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The tower at Taylorsville Lake, Taylorsville, Ky.

The tower at Taylorsville Lake, Taylorsville, Ky. (Photo by Katie Newton)

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Posted 7/10/2013

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Kentucky Division of Water: U.S. Army Corps of Engineers (USACE) Louisville District has identified an algal bloom (HAB) in Spencer County Taylorsville Lake

The HAB can be harmful to the public, children, pets, and individuals susceptible to illness. The levels of the harmful algae are occurring at a level where health effects may be observed.

Taylorsville Lake Questions and Answers on Algae Blooms

More information about Harmful Algal Blooms can be found at:
http://www.lrl.usace.army.mil/Missions/CivilWorks/WaterInformation/HABs.aspx

View the entire news release by the Kentucky Division of Water at:
http://eec.ky.gov/Lists/News%20Releases%202/Public%20advised%20of%20potential%20health%20risks%20with%20exposure%20to%20water%20in%20Taylorsville%20Lake.pdf

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Corps of Engineers offers precautionary measures for Rough River Lake recreational users concerning harmful algal blooms

LOUISVILLE, KY - The U. S. Army Corps of Engineers is cautioning recreational users such as swimmers and boaters at Rough River Lake, about possible contact with a bloom of blue-green algae. The harmful algal bloom is capable of producing toxins that can be especially harmful to small children, those with illness and animals but visitors can take precautions to reduce or eliminate the impacts.

The lake remains open to recreational users for swimming, boating, etc. Visitors are encouraged to enjoy the lake, but be aware of the possibility of adverse health impacts associated with contact with the water.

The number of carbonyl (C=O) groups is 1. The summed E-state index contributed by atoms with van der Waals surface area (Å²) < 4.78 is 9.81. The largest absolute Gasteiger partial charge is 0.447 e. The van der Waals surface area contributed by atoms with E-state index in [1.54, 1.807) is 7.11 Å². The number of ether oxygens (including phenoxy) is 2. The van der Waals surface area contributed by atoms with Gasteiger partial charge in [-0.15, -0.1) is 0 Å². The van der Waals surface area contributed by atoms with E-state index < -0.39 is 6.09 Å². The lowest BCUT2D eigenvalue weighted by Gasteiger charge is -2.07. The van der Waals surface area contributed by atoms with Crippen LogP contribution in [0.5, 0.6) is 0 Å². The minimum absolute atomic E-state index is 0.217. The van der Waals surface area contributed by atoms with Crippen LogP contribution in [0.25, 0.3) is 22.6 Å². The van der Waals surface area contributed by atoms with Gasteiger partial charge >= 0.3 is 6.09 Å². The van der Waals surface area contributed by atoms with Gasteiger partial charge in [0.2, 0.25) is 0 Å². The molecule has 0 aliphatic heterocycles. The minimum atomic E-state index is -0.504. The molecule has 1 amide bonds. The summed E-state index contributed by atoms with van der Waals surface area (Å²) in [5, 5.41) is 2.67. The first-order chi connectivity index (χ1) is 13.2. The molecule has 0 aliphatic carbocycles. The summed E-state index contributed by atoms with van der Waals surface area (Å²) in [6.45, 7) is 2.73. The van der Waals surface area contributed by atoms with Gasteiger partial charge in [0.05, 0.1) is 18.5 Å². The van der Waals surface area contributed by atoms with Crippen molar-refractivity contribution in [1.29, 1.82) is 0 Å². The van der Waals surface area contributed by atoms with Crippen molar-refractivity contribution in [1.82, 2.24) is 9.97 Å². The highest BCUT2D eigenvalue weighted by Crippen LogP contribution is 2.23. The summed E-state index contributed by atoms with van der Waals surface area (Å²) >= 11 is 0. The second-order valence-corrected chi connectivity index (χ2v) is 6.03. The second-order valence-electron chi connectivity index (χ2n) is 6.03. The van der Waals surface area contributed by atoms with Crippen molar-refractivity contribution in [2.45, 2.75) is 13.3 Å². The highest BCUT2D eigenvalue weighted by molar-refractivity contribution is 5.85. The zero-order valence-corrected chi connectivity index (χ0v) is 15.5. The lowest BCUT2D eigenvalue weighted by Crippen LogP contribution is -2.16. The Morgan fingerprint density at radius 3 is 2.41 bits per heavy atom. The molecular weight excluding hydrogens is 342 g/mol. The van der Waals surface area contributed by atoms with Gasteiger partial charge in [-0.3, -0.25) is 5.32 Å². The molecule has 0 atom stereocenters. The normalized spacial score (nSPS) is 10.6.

“We want to keep the public informed of the harmful algal blooms and let everyone know of simple precautions lake visitors can take while still enjoying our recreational opportunities,” said Diane Stratton, Rough River Lake Corps park manager.

 Precautionary measures include:

  •  Avoiding contact with visible algae and not swallowing water while swimming.
  • Taking a bath or shower with warm, soapy water after coming in contact with water in ponds and lakes, especially before preparing or consuming food.
  • Pets and livestock should also not be allowed to swim in or drink untreated water from these sources. Livestock, pets and wild animals can be poisoned by the toxins produced by some algal blooms. Small animals can ingest a toxic dose quickly.
  • Dogs are particularly susceptible to blue-green algae poisoning because the scum can attach to their coats and be swallowed during self-cleaning.
  • Remove fish skin and organs before cooking, do not consume or allow pets/animals to consume the organs or skin.

Although the algal cell counts are just more than the threshold of the World Health Organization cautionary level, the algae levels are at a higher risk of causing health concerns for all people and animals who come in contact with the water. Visitors to the lake must consider risks before participating in water-related activities.  The public who swim, boat or enter the water is now at higher risk to experience adverse health effects if they come in contact with water from the lake. 

Discomfort and illness can happen to people, pets, livestock and all animals. Children, pets, and individuals susceptible or already experiencing illness or a rash are at a much higher risk of affects of blue-green algae than others.

Clinical signs of blue green algae poisoning in animals include vomiting, diarrhea, decreased appetite, weakness, seizures and  in extreme levels of toxins, sudden death, especially in livestock.

The Corps of Engineers is working with the Kentucky Department of Water, Kentucky Department of Fish and Wildlife, the Kentucky Department for Public Health and the Kentucky Department of Parks to:

  • Continue water quality monitoring and provide results to the public